Deep Brain Stimulation Without Surgery

Stimulating specific brain structures has marked therapeutic potential.

Posted Jan 03, 2018

Changes in specific brain networks are associated with various psychiatric disorders. For instance, several pathways associated with depression have been mapped. Networks associated with drug addiction have also been identified. These findings have the potential to influence diagnosis and treatment.

Current therapeutic approaches in psychiatry include psychotherapies, medications, and a variety of brain stimulation techniques, including electroconvulsive therapy (ECT), transcranial magnetic stimulation (TMS), vagus nerve stimulation (VNS), and deep brain stimulation with surgically implanted electrodes. Other approaches that can add benefit include exercise, improved sleep hygiene, and mindfulness training. Various factors are taken into account when specific treatment recommendations are made, including the specific illness, the severity of the illness, and other considerations such as safety, cost, and patient preference.

For example, depressive symptoms improve for many individuals with psychotherapy, medication, or a combination of both. Some patients suffer from a treatment-resistant form of depression, meaning that their symptoms do not respond to several well-administered treatment trials. Many individuals who fail to respond to multiple trials of medications and psychotherapies may improve with ECT. Some patients whose symptoms don’t improve with ECT may respond to VNS, a treatment that requires surgery to implant the stimulation device. Improvement with VNS may not become evident for many months.

Deep brain stimulation involves stimulating specific regions of the brain by means of a surgically implanted “neurostimulator” (electrode).  Such procedures are being utilized successfully in the treatment of Parkinson’s disease. Research studies examining the use of this approach to treat persons with severe, treatment-resistant depression and obsessive-compulsive disorder are currently underway.

Techniques like ECT and TMS do not require surgery, but they are not able to target specific brain areas that lie deep in the brain. With deep brain stimulation, it is possible to stimulate very specific brain regions, but this technique requires neurosurgery and is obviously invasive and expensive. This may be about to change.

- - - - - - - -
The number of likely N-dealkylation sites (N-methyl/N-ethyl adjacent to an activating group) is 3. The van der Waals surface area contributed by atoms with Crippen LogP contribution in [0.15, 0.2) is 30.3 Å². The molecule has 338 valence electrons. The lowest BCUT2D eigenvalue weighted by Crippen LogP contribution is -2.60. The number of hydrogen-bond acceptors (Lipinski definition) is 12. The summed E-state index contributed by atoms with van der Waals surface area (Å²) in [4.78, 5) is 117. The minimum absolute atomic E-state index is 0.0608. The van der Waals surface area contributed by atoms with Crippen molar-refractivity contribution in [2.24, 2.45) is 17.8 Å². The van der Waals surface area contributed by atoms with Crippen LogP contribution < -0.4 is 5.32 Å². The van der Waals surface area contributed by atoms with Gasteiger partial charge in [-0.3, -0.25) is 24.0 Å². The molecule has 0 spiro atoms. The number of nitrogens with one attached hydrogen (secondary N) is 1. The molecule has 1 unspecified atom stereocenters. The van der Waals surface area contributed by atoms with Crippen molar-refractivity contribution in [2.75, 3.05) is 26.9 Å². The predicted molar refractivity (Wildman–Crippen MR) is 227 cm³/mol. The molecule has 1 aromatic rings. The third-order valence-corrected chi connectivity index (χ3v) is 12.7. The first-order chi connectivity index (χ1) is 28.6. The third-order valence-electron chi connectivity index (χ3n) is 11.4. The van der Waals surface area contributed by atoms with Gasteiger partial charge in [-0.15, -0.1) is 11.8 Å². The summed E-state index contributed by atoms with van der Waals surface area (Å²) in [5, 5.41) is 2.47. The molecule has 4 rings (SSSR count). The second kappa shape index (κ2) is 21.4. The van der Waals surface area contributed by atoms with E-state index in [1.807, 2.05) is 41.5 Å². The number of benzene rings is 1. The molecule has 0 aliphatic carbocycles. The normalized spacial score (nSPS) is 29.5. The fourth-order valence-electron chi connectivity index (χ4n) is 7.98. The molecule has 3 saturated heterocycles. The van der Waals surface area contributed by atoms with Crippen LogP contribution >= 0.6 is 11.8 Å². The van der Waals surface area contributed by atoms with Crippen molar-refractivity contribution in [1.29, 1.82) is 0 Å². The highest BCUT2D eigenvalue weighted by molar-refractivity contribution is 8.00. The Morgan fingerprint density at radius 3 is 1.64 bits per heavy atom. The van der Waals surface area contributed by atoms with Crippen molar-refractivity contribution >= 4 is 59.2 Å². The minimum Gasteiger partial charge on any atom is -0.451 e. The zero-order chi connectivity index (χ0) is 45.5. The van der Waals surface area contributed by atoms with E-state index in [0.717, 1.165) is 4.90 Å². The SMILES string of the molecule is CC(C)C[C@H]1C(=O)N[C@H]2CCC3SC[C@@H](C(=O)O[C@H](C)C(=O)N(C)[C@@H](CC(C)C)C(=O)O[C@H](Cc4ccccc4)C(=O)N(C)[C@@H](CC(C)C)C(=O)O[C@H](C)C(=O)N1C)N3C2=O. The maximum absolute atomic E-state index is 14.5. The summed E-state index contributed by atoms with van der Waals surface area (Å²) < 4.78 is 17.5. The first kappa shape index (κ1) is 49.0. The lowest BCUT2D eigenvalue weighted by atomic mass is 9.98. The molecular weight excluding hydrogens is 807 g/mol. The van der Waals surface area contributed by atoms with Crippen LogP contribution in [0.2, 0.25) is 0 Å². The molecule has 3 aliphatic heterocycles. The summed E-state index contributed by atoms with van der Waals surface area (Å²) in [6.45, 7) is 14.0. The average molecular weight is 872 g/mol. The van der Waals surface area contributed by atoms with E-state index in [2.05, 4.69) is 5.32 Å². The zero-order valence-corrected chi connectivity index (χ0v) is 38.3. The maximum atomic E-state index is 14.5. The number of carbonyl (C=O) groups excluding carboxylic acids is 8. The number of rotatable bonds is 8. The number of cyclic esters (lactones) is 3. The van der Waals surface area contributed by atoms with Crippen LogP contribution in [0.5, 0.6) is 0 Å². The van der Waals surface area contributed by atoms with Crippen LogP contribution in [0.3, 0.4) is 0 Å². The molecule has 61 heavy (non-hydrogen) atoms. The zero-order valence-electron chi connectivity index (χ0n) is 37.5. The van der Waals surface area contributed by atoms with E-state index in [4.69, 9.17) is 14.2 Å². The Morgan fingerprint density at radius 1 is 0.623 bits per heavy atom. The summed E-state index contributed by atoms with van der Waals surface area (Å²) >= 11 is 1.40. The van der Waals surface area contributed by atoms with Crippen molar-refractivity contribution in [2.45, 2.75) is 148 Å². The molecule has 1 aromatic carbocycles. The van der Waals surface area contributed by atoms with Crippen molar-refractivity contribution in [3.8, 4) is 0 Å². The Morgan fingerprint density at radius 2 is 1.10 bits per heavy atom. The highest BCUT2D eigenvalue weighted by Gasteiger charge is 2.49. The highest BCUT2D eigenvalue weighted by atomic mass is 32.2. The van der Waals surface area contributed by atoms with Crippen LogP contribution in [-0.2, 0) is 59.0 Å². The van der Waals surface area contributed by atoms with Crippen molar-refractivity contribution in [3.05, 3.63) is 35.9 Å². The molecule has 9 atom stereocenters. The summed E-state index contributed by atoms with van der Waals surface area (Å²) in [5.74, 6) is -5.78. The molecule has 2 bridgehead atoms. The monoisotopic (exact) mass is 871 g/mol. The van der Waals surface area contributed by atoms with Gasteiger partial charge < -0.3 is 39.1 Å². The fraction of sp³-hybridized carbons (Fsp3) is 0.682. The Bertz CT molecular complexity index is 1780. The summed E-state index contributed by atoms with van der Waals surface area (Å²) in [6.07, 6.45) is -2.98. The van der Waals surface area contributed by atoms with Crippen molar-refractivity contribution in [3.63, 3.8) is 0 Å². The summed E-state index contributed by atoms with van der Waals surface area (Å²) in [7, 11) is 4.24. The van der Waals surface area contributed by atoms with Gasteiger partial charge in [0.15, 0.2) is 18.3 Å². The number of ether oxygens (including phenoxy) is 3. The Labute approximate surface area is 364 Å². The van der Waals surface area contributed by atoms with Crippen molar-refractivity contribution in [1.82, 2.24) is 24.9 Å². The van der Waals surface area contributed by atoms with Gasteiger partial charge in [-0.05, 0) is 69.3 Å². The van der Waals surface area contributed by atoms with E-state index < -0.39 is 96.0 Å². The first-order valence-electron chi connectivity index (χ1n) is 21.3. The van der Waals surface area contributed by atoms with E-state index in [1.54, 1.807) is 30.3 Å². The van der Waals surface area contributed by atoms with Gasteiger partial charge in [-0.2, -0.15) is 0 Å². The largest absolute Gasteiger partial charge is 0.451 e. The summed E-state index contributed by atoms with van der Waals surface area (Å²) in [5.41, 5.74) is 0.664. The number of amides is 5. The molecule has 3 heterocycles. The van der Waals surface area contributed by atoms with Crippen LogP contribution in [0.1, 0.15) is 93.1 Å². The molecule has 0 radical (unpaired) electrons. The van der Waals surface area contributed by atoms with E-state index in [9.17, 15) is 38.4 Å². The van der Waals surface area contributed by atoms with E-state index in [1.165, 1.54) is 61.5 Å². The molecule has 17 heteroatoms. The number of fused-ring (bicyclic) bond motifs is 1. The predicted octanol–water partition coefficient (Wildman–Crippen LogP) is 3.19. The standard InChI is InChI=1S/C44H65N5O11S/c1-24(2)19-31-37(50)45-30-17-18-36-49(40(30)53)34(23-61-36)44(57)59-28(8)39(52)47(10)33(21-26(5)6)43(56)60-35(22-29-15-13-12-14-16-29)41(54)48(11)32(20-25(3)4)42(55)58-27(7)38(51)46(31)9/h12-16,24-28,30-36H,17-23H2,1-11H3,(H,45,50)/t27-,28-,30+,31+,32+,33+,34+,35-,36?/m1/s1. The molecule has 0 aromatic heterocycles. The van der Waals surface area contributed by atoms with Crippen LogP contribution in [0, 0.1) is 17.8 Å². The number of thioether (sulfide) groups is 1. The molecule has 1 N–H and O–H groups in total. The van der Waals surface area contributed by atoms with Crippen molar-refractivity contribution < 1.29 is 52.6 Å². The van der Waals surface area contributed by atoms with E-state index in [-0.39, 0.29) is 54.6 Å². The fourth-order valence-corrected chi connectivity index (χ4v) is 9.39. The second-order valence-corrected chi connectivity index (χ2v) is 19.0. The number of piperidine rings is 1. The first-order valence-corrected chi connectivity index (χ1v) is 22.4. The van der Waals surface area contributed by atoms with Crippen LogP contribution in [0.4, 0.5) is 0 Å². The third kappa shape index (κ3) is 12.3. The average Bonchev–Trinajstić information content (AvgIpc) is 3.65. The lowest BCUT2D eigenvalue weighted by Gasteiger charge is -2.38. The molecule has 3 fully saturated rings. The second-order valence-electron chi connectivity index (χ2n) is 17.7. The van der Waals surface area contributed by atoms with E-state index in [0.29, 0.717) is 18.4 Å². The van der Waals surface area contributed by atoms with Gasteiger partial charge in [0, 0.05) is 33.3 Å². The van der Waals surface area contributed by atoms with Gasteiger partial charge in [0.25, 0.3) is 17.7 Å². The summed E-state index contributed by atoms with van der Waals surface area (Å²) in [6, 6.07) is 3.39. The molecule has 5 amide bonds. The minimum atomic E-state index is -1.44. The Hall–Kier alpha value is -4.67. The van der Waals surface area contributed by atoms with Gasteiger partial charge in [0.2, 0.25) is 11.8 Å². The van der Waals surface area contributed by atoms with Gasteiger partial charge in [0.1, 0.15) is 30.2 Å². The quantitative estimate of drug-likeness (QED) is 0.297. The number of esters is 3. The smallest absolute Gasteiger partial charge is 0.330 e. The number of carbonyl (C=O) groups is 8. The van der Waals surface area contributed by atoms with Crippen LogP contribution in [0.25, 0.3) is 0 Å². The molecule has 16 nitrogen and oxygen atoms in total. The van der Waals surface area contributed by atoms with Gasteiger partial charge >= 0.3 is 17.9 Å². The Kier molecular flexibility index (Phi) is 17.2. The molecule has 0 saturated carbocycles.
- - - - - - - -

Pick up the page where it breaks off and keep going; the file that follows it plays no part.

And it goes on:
Nir Grossman and colleagues recently published a paper in the journal Cell describing a non-invasive technique that allows selective targeting of specific brain regions deep in the brain. Nerve cells respond to electrical impulses within a certain range of frequencies. These investigators were able to develop techniques that involved sending very high-frequency impulses deep into the brains of mice. The frequencies of these impulses were too high to stimulate nerve cells on their own, but where the impulses intersected, they produced lower frequency impulses that were capable of stimulating neurons. By varying the parameters and location of the high-frequency stimulation, the authors were able to influence specific brain regions without affecting brain regions above or below them.

This research is exciting because it may lead to the development of devices that can target specific functional pathways that are involved with different psychiatric disorders. Clearly, such devices would have to be carefully evaluated in terms of safety and efficacy. In addition, research involving selective stimulation of brain regions has the potential to advance our knowledge about the roles of various brain pathways in the development of psychopathology.

Most individuals with psychiatric disorders can be helped with less invasive approaches, but, unfortunately, there are many patients who don’t respond well to current treatments. The ability to influence specific brain regions has been useful in the treatment of a variety of neurological and neurosurgical conditions. The possibility of utilizing these approaches to help individuals with severe psychiatric conditions in a manner that does not involve neurosurgical approaches is exciting.


Grossman, N., Bono, D., Dedic, N., Kodandaramaiah, S.B., Rudenko, A., Suk, H.-J., Cassara, A.M., et al. (2017). Noninvasive deep brain stimulation via temporally interfering electric fields. Cell. 169:1029-1041.